One method used here to decide whether a game should continue with development is ‘Takeshi’s Doors’ - the name derived from the Japanese game show Takeshi’s Castle.

    The idea for this is, if a game can through through a set of doors (which are based on criteria), then it suggests the title has potential. Though the criteria can change depending on the game, Mansdorf used an example for one ultimately cancelled Space Ape strategy game, which had the following ‘doors’:

    • Is it mobile first?
    • Does it have evergreen gameplay?
    • Is it scalable? (i.e. can the team make enough content for it)
    • Does it encourage player-driven content? (i.e. What can the players create themselves?)
    • Does it have opportunity for mastery? (i.e. can you still learn and get better over time?)

    Complexity scoring

    As well as this, Space Ape also uses ‘complexity scoring’, which breaks down the visual, cognitive and interaction complexity of the title.

    The visual complexity judges the game’s look and UI, cognitive looks into how deep the strategy in the game is, while interaction looks at how the game is controlled. It’s an interesting way to judge whether a game is achieving the developers’ aims, particularly for the target audience.

    Once all this is taken into account, Mansdorf said the team uses ‘thumbs for milestones’ - a way to measure whether the game is achieving its vision and has potential to be that breakout hit.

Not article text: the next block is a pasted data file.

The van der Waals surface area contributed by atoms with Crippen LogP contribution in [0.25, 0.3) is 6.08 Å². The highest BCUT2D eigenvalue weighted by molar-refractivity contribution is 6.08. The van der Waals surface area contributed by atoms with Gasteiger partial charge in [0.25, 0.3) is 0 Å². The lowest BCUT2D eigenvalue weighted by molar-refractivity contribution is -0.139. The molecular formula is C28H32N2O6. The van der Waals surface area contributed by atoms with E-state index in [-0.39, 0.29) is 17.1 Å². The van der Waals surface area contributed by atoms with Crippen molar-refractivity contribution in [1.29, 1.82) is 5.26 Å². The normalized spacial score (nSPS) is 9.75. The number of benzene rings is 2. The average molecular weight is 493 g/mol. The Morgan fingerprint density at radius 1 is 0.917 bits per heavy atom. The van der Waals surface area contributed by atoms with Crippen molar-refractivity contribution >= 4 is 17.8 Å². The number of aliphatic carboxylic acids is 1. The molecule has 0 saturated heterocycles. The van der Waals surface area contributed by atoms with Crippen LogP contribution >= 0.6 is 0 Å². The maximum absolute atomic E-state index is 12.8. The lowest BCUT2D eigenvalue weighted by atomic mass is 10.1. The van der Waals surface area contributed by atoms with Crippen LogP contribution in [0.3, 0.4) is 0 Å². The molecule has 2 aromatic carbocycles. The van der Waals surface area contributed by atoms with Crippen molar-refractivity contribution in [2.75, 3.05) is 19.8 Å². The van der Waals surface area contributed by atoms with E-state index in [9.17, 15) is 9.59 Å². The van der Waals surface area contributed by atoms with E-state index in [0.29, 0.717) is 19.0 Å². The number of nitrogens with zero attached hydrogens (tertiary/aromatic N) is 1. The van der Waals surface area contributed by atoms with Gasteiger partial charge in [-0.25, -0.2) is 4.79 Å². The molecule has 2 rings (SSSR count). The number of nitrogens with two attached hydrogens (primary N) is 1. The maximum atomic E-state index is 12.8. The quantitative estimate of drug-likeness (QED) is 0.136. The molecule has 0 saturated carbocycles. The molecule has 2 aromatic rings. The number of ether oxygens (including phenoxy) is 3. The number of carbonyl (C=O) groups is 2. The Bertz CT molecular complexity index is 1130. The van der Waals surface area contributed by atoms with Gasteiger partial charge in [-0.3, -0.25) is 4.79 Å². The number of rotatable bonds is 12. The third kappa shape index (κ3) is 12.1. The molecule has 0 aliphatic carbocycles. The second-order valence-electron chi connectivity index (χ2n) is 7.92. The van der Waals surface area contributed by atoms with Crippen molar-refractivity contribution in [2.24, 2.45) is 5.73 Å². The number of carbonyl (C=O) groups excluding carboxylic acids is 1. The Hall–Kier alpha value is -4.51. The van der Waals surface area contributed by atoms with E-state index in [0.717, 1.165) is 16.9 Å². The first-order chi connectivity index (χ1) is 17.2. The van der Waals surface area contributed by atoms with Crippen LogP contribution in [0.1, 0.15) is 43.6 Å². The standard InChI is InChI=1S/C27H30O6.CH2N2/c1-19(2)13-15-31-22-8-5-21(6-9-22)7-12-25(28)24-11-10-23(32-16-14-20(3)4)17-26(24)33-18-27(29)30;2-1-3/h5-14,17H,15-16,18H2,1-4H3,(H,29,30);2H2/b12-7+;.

Two thumbs up means the game will likely continue with development, while one thumb up suggests there is potential - and development may still continue - but there are also still other good untapped game ideas in the funnel that may be better to pursue.

    A thumbs down suggests the title is failing to meet its objectives.


  • 3 Agile production

    The last part of the funnel sees a game go through internal and external validation, and possibly a soft launch. Here the team can grow if needed and the title could even get a full global launch.

    Mansdorf said at this point, Space Ape might get its genre-defining hit, or it might kill the game and go back into the funnel.

    What makes a top game?

    By using the production funnel, Mansdorf said that to make a hit game then, there needs to be:

    • A clear sense of core loop, the meta and visual direction
    • An understanding of the audience
    • Conviction in getting a top grossing hit
    • A small empowered team

    None of this guarantees a hit of course, but Space Ape hopes defining a process with clear goals and milestones, while empowering those small, agile teams, will eventually lead to that hit game it craves.

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Senior Editor

Craig Chapple is Senior Editor of PocketGamer.biz and InfluencerUpdate.biz. He was previously Deputy Editor at Develop and Online Editor at Nintendo of Europe.

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Reza Ghandehary Psychology
excellent